Darren has been on furlough, but says home schooling four children is a ‘very different skill .’

Darren Goodwin will now give up homeschooling duties for his children, aged eight to 18.

"I am a chef so I on furlough so I am used to lots of hours stood up, hot, stressed so to have to sit down for school hours is hard work – a very different skill,” he said.

“Not being incredibly busy is something I’m not used to.”

What does he think about schools going back now?

"It will be good for the kids, they are excited to see their friends and teachers, I think working from has worked well but will be good to actually be in.”

Sheffield dad-of-four Rob Hollingworth, of Ecclesall, said he wasn’t sure if he or his children were happiest to be back at school.

He added: “School is so much more than a learning experience, it’s a life experience – those playground games and lunchtime squabbles are as much a part of growing up as the lessons.

“So thank goodness they’re back because there were days in January when six of us jostled for space in the house, all trying to get online and not always succeeding.”

A Sheffield headteacher congratulated pupils, parents and staff alike for their ‘amazing’ effort during the lockdown, and even orchestrated a ‘party’ to welcome them back to school on Monday, March 8.

Headteacher of Valley Park Primary in Gleadless, Lauren Johnstone, said: “I started this job at the beginning of this year and we opened on day one, and then on day two we had to close for lockdown three, so I have been so excited to meet all the children.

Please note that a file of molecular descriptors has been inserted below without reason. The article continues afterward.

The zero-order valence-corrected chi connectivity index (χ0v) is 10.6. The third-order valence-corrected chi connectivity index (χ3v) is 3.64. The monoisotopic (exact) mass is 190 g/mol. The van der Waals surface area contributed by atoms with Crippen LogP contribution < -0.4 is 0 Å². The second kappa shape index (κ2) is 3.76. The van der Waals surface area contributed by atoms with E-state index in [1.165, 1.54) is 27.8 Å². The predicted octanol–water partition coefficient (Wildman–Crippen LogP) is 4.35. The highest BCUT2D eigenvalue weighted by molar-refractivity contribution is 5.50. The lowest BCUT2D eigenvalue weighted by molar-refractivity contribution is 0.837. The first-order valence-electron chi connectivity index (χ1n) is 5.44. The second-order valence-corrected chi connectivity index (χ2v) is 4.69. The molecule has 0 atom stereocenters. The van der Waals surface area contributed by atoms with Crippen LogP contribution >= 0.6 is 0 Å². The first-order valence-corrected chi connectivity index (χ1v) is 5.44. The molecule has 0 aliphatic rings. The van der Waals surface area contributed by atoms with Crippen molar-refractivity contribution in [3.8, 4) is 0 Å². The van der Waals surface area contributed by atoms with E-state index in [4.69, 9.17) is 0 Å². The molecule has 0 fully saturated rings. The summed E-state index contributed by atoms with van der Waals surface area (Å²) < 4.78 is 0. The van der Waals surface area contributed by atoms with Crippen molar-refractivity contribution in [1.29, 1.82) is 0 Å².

"They have done an amazing job working from home, and so have the teachers.

“I am so proud of the families and how hard they have worked and how resilient they have been and it is an absolute dream that they are finally back and we have a full school of 450 children again.”

The school arranged the party to ease pupils back in to the school setting – and as well as some ‘special guests’ in the shape of cartoon characters, balloons and bubbles.

The headteacher added: "We just wanted it to be really special for them when they arrived back and wanted it to feel like a party so they were skipping and running in and popping the balloons – it has been gorgeous to see their smiley faces.”

The Sheffield branch of the National Education Union said that a ‘staggered approach would be more sensible’ to protect teachers.

Simon Murch, secretary for Sheffield National Education Union, said: “Sheffield NEU wants schools open but only if it is safe for students, staff and communities.

"As a union the NEU has consistently followed the science by saying data is more important than dates.

"We think, as do SAGE and Independent SAGE, that a staggered return to education in primary and secondary schools with time to evaluate the impact of cohorts of students would be much more sensible than the ‘Big Bang’ approach that the government has opted for.

"Going straight from a national lockdown to putting 10 million people together in enclosed, often poorly ventilated, spaces risks infection rates and numbers of people being hospitalised increasing rapidly.”

He added staff at greater risk should be allowed to work from home until more have been vaccinated, to protect both teachers and pupils.